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Hanukkah: Love & Light

Hanukkah - Love & Lights

Colorful candles burning bright, each lit on eight very special nights.

Hanukkah is here! The first candle lighting began last night and today is the first day of Hanukkah. So grab your dreidel, it’s time to celebrate Hanukkah!

What Is Hanukkah? A History

Hanukkah celebrates the triumph of faith and courage over military might, when a band of Israelites stood up for their right to be Jewish. They were prohibited under penalty of death from studying their sacred texts or performing important mitzvot. Their holy Temple had been defiled, and they were ordered to worship other gods. A small band of faithful Israelites, known as the Maccabees, rose up and defeated the invaders, reclaimed the Temple, and rededicated it to God.

The eternal flame in the Temple’s great menorah (the lamp stand) had to be lit, but the Jews had only a one-day supply of the sacred olive oil needed to burn (which took 8 days to prepare). They decided, in faith, to light the flame anyway, and a great miracle occurred. The jug of oil refilled itself every day with enough oil to relight the Temple’s great menorah, and this continued for 7 days, the exact time it took to prepare new oil!

 Celebrating Hanukkah

Lighting Candles

The most basic thing you need to celebrate Hanukkah is a 9-branched candelabra, called a Hannukiah (or often a Menorah, although technically a Menorah only has 7 branches). Eight of the branches represent the eight nights, while the last one (usually at a different height than the rest) is called the shamash or helper candle, and is used to light the rest of the candles.

On the first night, the shamash is lit, a blessing is said and the first candle is lit. On the second night, the shamash again helps to light two candles and so on, until the eighth night when all nine branches are lit. You should always light the Hannukiah from left to right. It is also a tradition to place your candelabra near a window to remind passersby of the miracle. However, be very careful with the lit flames!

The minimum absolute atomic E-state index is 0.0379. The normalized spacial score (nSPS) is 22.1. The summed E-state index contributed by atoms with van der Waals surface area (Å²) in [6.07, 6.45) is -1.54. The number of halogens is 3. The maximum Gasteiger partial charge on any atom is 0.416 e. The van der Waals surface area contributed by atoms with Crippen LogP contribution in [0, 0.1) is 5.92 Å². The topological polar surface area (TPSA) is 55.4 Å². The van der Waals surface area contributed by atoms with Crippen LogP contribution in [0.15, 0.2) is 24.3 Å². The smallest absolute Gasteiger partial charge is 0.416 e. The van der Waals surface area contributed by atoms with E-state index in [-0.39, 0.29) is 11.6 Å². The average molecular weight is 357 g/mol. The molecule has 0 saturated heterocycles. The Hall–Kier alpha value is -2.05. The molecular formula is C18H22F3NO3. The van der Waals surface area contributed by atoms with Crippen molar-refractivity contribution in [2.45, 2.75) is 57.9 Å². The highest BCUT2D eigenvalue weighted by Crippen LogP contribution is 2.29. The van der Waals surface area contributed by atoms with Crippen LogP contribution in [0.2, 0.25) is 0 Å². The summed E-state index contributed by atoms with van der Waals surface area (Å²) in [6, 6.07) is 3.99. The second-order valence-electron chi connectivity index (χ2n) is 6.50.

Playing Dreidel

A four sided top, called a dreidel is used to play a gambling-type game with small candies or nuts. Players get an equal amount of candies, and some are placed into a “pot” in the center. Players take turns spinning the dreidel. The sides of the dreidel indicate whether to put in or draw out the loot. The game ends when someone has all the candies.

Hanukkah Gelt (Money)

Small gifts of money (gelt), usually coins, are given to children on each night of Hanukkah. Chocolate coins are also a popular treat during Hanukkah.

Importance of Oil & Hanukkah Food

Blue Hanukkah FlowersHanukkah just wouldn’t be the same without the traditional food cooked in oil. Latkes (pancakes made from shredded potatoes, onions, matzoh meal and salt) are fried in oil to crispy gold brown, then served with applesauce. The frying oil reminds celebrants of the miracle of the oil. Small powdered sugar donuts, called sufgeniot are also a popular Hanukkah treat, especially in Israel. Fried, oil-rich foods are the theme!

Hanukkah & Christmas

Although they are celebrated around the same time, they are completely different holidays. In fact, Hanukkah is only a minor Jewish holiday. Enjoy Hanukkah for what it means to our lives today about faith, and standing up for one’s beliefs in the face of strong opposition.

However, there are still many similarities. Both Christmas and Hanukkah trace their origins back hundreds of years and celebrate great miracles. There is gift giving, wonderful lights, candles, holiday parties, family gatherings, food (Christmas ham or fried kosher yummies), singing (Silent Night or Ma’oz Tzur) and beautiful decorations (blue and white for Hanukkah). Sure, there are still many differences, but over all the two holidays are all about being together and remembering our heritages.

So much so Chrismukkah has recently become a popular tradition between interfaith households.

Flowers & Hanukkah

Christmas and Hanukkah are both celebrated with parties and family get-togethers. Don’t forget your Hanukkah decorations! Beautiful white and blue blooms are the perfect way to enhance your home for any type of Hanukkah party. Flowers also make fantastic hostess gifts! They will be able to enjoy the beautiful and fragrant flowers all Hanukkah-week long! What could be better?

Don’t forget to always use a local florist when sending flowers, or even ordering them for yourself! Flower Shop Network makes it easy with our local florist finder! What are you waiting for!?

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